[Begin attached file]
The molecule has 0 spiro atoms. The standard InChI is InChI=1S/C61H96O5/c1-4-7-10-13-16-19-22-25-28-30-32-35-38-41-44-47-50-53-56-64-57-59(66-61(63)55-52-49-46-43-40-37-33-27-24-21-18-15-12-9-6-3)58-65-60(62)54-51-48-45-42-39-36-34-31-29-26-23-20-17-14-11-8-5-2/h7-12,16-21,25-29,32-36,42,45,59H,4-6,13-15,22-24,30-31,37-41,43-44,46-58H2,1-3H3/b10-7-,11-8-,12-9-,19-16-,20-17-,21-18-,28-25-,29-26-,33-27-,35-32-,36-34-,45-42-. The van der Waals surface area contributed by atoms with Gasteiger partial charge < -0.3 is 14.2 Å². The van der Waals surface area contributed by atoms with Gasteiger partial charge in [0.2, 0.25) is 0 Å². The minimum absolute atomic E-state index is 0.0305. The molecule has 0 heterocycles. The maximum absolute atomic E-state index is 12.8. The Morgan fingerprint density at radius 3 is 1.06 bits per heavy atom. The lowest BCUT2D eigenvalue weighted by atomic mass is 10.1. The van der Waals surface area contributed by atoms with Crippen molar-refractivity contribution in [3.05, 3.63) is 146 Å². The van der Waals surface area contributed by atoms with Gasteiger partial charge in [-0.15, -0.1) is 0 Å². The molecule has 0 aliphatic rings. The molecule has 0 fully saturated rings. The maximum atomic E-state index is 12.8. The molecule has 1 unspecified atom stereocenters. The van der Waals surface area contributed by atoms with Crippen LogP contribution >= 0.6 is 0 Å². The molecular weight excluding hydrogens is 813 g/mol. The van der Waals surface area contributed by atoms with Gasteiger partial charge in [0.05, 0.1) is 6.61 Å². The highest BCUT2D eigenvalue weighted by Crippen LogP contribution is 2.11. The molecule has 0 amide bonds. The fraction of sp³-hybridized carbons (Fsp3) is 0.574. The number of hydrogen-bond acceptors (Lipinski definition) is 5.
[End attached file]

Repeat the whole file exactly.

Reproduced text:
The molecule has 0 spiro atoms. The standard InChI is InChI=1S/C61H96O5/c1-4-7-10-13-16-19-22-25-28-30-32-35-38-41-44-47-50-53-56-64-57-59(66-61(63)55-52-49-46-43-40-37-33-27-24-21-18-15-12-9-6-3)58-65-60(62)54-51-48-45-42-39-36-34-31-29-26-23-20-17-14-11-8-5-2/h7-12,16-21,25-29,32-36,42,45,59H,4-6,13-15,22-24,30-31,37-41,43-44,46-58H2,1-3H3/b10-7-,11-8-,12-9-,19-16-,20-17-,21-18-,28-25-,29-26-,33-27-,35-32-,36-34-,45-42-. The van der Waals surface area contributed by atoms with Gasteiger partial charge < -0.3 is 14.2 Å². The van der Waals surface area contributed by atoms with Gasteiger partial charge in [0.2, 0.25) is 0 Å². The minimum absolute atomic E-state index is 0.0305. The molecule has 0 heterocycles. The maximum absolute atomic E-state index is 12.8. The Morgan fingerprint density at radius 3 is 1.06 bits per heavy atom. The lowest BCUT2D eigenvalue weighted by atomic mass is 10.1. The van der Waals surface area contributed by atoms with Crippen molar-refractivity contribution in [3.05, 3.63) is 146 Å². The van der Waals surface area contributed by atoms with Gasteiger partial charge in [-0.15, -0.1) is 0 Å². The molecule has 0 aliphatic rings. The molecule has 0 fully saturated rings. The maximum atomic E-state index is 12.8. The molecule has 1 unspecified atom stereocenters. The van der Waals surface area contributed by atoms with Crippen LogP contribution >= 0.6 is 0 Å². The molecular weight excluding hydrogens is 813 g/mol. The van der Waals surface area contributed by atoms with Gasteiger partial charge in [0.05, 0.1) is 6.61 Å². The highest BCUT2D eigenvalue weighted by Crippen LogP contribution is 2.11. The molecule has 0 amide bonds. The fraction of sp³-hybridized carbons (Fsp3) is 0.574. The number of hydrogen-bond acceptors (Lipinski definition) is 5.